Spell it: On guard! Why the French would fight at every opportunity

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The cry of “on guard!” and the sound of drawn steel swords was once quite common in Paris and other French cities. Dueling was seen as a way to defend one’s honor and was so ingrained in the country’s culture that it appeared in art and even literature, as the swashbuckling tale of The three Musketeerswritten by Alexandre Dumas.

Duels could take many forms. Sometimes they arose on the person, as in the case of the famous French philosopher René Descartes. According to an August 2020 report in National Geographic, one day while walking with a woman he was courting, a rival suitor attacked him. Fortunately, Descartes was a skilled swordsman and disarmed the man in moments. It is then noted that he returned the man’s sword to her, saying, “You owe your life to that lady I just risked mine for.”

Usually, however, dueling was associated with many formal rituals. First, one person had to challenge another by talking to them, slapping them, or sending them a text message. Once a time and date were set, the duel took place, often on the outskirts of town where the authorities did not interfere. Fighters were forbidden to wear armor and often used lethal rapiers that were lighter and longer than ordinary swords.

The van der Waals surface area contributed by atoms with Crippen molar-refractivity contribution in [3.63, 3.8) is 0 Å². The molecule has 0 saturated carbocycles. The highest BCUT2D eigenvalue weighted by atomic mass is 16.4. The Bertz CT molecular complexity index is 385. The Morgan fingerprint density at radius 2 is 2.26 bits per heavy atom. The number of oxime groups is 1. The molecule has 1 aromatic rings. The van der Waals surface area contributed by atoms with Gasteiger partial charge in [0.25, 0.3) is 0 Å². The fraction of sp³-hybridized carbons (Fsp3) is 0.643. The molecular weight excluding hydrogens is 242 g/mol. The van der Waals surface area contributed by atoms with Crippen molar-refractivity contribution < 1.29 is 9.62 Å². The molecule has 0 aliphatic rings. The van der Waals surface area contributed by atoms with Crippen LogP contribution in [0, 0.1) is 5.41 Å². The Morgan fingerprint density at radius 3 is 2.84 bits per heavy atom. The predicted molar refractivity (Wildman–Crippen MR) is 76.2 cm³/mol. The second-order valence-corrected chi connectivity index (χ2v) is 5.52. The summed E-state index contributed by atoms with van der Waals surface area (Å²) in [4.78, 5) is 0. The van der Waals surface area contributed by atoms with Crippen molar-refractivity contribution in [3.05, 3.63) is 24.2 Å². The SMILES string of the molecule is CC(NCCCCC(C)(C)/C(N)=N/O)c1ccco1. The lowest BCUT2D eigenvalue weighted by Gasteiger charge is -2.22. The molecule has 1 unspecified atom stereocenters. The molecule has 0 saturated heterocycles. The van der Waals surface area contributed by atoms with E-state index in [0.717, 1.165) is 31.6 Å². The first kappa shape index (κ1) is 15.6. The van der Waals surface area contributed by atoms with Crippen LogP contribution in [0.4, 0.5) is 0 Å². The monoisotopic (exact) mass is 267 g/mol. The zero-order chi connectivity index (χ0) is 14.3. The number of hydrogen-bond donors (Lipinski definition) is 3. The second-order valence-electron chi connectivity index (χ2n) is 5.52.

In the 17th century, the concept of “seconds” was introduced, where a man accompanied each duelist to ensure the rules were followed, and fought the other duelist’s second before coming to the aid of his own partner. Duels often ended in skirmishes and became so common that King Louis XIV enacted laws banning duels in the late 1600s.

It’s a good thing he did. Historians have calculated that during the reign of Henry IV (in the 16th century), about 10,000 duels took place involving 20,000 duelists, and about 5,000 of them lost their lives.

Today, duels are just part of the history books, and more modern rebuttals like scathing one-liners on an Instagram post, or angry emojis via Whatsapp seem to do the job just as well as a macabre duel. .

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